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DEPARTMENTS OF LABOR AND HEALTH,EDUCATION,
SUBCOMMITTEE OF THE
SUBCOMMITTEE ON DEPARTMENTS OF LABOR AND HEALTH, EDUCATION, AND
JOHN E. FOGARTY, Rhode Island, Chairman
FRED MARSHALL, Minnesota JOHN TABER, New York
COMMITTEE ON APPROPRIATIONS CLARENCE CANNON, Missouri, Chairman
GEORGE H. MAHON, Texas
JOHN TABER, New York
KENNETH SPRANKLE, Clerk and Staff Director
DEPARTMENTS OF LABOR AND HEALTH, EDUCATION,
TUESDAY, FEBRUARY 25, 1958.
RESEARCH on NEUROLOGICAL DISEASES AND BLINDNESS
DR. H. HOUSTON MERRITT, PROFESSOR OF NEUROLOGY AT COLUM-
Just for the purposes of the record, tell us who you are and what
STATEMENT OF DR. H. HOUSTON MERRITT
Dr. MERRITT. Yes, sir. Mr. Fogarty and members of the committee,
of these lay organizations, and I am happy to come here to give you
National Association for Retarded Children, American Academy of Neurology, American Neurological Association. I am here to speak in behalf of the 1959 appropriations for the National Institute of Neurological Diseases and Blindness. As you know, the National Committee for Research in Neurological Disorders was organized in 1952 to assist the director of the National Institute of Neurological Diseases and Blindness in formulating and coordinating a national research program in this field. The membership of the national committee consists of 2 professional societies, and 9 voluntary agencies, each of which is dedicated to research in a neurological or sensory disorder. I have already listed the constituent members of the national committee. As you know, the national committee each year studies carefully the research and training needs of the Neurology and Blindness Institute and develops a citizens budget which it believes reflects accurately the requirements of the Institute for the coming fiscal year. I know that Dr. Pearce Bailey has appeared before you and has given you a careful review of program developments and research achievements made possible by the Institute during the current year. I shall, therefore, confine my remarks to a few of the key research trends, critical areas in the Institute's program, and the Institute's needs for the coming fiscal year. I will, of course, be only to glad to answer any questions you may
ask on any part of the program. First, T would like to speak about some of the advances in basic
research on the brain. At this time there is a unique opportunity for the study of abnormalities of the composition of the brain which exists in association with some of the neurological and sensory disorders of infancy and childhood. I would like to introduce this by telling how one of our brain disorders was discovered: a disorder of the brain chemistry and how it was discovered and show the importance of this discovery with regard to basic research on the brain. The discovery of phenylketonuria provides an interesting example of the way in which important scientific advances have developed. This story goes back to about 1930. It concerns a family in which two of the children, apparently normal at birth, had developed a severe disturbance of brain function associated with mental retardation. Their distraught mother had become aware of the fact that the urine had a peculiar odor, and that the children themselves seemed to carry this same condition. She went to a number of physicians throughout the continent of Europe asking for help for her children, and begged them to try to find out what the peculiar odor meant. As is so often the case with the parent of a brain damaged child, she went from one physician to another but nowhere could she find help for her children. One of her consultants, when besought by her to do something about the peculiar odor which she had noticed, suggested that this might simply be imaginary and that the strain of her worries was getting to be too much for her.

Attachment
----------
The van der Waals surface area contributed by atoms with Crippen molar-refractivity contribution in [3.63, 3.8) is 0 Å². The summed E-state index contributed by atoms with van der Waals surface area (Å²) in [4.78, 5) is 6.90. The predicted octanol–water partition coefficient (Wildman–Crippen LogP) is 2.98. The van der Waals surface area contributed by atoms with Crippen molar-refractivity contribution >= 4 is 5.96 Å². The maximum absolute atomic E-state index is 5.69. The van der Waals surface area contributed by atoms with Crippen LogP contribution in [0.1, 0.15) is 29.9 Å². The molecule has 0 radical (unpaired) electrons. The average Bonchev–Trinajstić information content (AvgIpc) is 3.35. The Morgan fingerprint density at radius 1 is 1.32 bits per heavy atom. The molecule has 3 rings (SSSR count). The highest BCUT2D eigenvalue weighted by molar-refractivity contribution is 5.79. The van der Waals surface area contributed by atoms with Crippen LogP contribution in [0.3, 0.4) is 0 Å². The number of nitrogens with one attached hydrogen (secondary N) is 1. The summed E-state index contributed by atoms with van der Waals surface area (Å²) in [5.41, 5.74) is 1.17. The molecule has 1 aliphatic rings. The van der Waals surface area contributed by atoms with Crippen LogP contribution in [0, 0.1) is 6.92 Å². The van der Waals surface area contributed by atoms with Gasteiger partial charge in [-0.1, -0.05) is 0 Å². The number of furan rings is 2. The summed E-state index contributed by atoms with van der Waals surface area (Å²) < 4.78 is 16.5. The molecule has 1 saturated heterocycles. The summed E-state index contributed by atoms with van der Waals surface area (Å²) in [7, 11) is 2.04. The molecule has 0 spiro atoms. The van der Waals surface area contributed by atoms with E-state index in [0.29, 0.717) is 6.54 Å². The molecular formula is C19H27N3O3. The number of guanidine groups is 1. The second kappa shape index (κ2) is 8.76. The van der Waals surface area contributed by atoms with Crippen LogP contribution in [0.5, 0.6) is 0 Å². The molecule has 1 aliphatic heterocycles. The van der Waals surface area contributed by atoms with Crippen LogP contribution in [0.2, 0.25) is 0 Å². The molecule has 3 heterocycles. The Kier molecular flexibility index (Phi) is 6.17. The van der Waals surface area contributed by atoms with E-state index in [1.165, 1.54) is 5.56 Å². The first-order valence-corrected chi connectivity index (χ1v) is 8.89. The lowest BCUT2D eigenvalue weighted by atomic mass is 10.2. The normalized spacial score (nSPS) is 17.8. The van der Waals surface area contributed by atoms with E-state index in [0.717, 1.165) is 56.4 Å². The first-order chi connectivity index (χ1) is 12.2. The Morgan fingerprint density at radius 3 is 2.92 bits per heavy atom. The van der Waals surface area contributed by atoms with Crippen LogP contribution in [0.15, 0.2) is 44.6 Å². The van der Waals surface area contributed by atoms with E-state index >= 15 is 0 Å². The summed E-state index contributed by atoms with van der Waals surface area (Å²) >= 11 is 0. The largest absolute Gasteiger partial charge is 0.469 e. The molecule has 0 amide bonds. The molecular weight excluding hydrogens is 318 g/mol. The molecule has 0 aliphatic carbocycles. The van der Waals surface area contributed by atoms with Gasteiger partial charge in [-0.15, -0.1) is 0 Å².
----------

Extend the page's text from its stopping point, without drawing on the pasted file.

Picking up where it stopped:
After many months of fruitless search, she finally went to Professor Folling, a biochemist, and prevailed on him to make a careful analysis of the urine. Dr. Folling carried out the usual tests, and, in addition, tried the use of ferric chloride, a reagent which had been found useful in testing for the presence of a number of unusual urinary compounds. Much to his surprise, he discovered that with the addition of this compound, a bright green color formed. Referring to the work of previous investigators who had studied certain abnormal body compounds, he revealed that this indicated the presence of phenylpyruvic acid in the urine. With the publication of Folling's report in 1934, a number of other families, in which this form of inborn error of body chemistry existed, were discovered. Dr. Jervis in this country, at the Letchworth Village in New York State, discovered that by modifying the diet, one could modify the amount of this abnormal compound which was excreted. These observations led to the suggestion that possibly the brain damage present in these cases was attributable to a toxic effect of the abnormal chemicals present, and that if one could modify their presence, the brain damage might be prevented. Within the past few years, a special diet has been developed which is free of the chemical which these individuals are unable to utilize properly within their bodies. When this chemical is eliminated from the diet, the toxic products do not accumulate, and the intoxication is prevented. The results with this therapy are extremely encouraging. Until this important discovery, children with defects such as these described were considered to be hopeless. They were cared for in isolated State training schools or chronic disease hospitals. The emphasis of our research effort has been toward the evaluation of their mental ability or I. Q., and the psychological or psychiatric aspects of management. The discovery of phenylketonuria has had three important effects: It has led to a hopeful form of therapy for the disease. Even more important, it has provided an important lead to the understanding of some of the basic chemical reactions of the nervous system. Finally, it has encouraged the search for other similar forms of biochemical defects among children and adults with neurological deficits. Already 3 or 4 other similar forms of chemical defect have been discovered. So far, such discoveries have depended upon almost chance observations. The time has come, however, when a systematic and concerted attack on the problem is feasible. Such an attack is possible now because of the discovery of new chemical techniques which make possible the analysis of body fluids for the presence of large numbers of compounds simultaneously. Along with these new techniques, the investigator can screen carefully selected individuals in the search for aberrations of the chemical reactions within their body. With the discovery of such aberrations, there is then opened up a new avenue for the investigation of the bodily reactions which occur in normal and abnormal individuals, and for the discovery of ways of modifying these reactions to provide the most favorable environment for nervous system function in both the normal and abnormal brain.